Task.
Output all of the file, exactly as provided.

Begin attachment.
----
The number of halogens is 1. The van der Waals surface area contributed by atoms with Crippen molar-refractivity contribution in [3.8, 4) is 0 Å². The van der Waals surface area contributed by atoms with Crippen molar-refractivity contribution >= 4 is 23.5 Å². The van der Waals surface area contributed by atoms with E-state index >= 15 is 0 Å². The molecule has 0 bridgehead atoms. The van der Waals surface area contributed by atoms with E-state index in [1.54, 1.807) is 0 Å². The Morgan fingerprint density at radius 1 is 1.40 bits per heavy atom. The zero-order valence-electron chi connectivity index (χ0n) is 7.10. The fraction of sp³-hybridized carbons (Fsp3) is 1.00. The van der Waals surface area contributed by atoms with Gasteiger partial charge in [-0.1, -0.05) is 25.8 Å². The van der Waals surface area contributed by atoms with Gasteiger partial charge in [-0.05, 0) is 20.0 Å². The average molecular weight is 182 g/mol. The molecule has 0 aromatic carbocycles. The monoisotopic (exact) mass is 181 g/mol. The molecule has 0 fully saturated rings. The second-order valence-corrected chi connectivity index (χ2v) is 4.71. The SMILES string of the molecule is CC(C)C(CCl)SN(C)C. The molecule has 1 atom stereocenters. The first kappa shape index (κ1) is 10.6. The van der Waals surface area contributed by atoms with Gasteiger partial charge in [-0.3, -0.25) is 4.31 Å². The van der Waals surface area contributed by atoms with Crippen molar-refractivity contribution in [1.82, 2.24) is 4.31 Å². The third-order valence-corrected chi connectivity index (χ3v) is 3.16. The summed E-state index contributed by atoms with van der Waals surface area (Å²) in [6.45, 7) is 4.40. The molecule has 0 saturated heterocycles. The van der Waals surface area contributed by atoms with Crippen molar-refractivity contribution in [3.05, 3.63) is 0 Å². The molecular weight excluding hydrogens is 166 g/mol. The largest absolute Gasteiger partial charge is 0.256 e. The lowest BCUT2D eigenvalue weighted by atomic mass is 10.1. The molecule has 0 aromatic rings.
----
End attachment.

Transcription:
The number of halogens is 1. The van der Waals surface area contributed by atoms with Crippen molar-refractivity contribution in [3.8, 4) is 0 Å². The van der Waals surface area contributed by atoms with Crippen molar-refractivity contribution >= 4 is 23.5 Å². The van der Waals surface area contributed by atoms with E-state index >= 15 is 0 Å². The molecule has 0 bridgehead atoms. The van der Waals surface area contributed by atoms with E-state index in [1.54, 1.807) is 0 Å². The Morgan fingerprint density at radius 1 is 1.40 bits per heavy atom. The zero-order valence-electron chi connectivity index (χ0n) is 7.10. The fraction of sp³-hybridized carbons (Fsp3) is 1.00. The van der Waals surface area contributed by atoms with Gasteiger partial charge in [-0.1, -0.05) is 25.8 Å². The van der Waals surface area contributed by atoms with Gasteiger partial charge in [-0.05, 0) is 20.0 Å². The average molecular weight is 182 g/mol. The molecule has 0 aromatic carbocycles. The monoisotopic (exact) mass is 181 g/mol. The molecule has 0 fully saturated rings. The second-order valence-corrected chi connectivity index (χ2v) is 4.71. The SMILES string of the molecule is CC(C)C(CCl)SN(C)C. The molecule has 1 atom stereocenters. The first kappa shape index (κ1) is 10.6. The van der Waals surface area contributed by atoms with Gasteiger partial charge in [-0.3, -0.25) is 4.31 Å². The van der Waals surface area contributed by atoms with Crippen molar-refractivity contribution in [1.82, 2.24) is 4.31 Å². The third-order valence-corrected chi connectivity index (χ3v) is 3.16. The summed E-state index contributed by atoms with van der Waals surface area (Å²) in [6.45, 7) is 4.40. The molecule has 0 saturated heterocycles. The van der Waals surface area contributed by atoms with Crippen molar-refractivity contribution in [3.05, 3.63) is 0 Å². The molecular weight excluding hydrogens is 166 g/mol. The largest absolute Gasteiger partial charge is 0.256 e. The lowest BCUT2D eigenvalue weighted by atomic mass is 10.1. The molecule has 0 aromatic rings.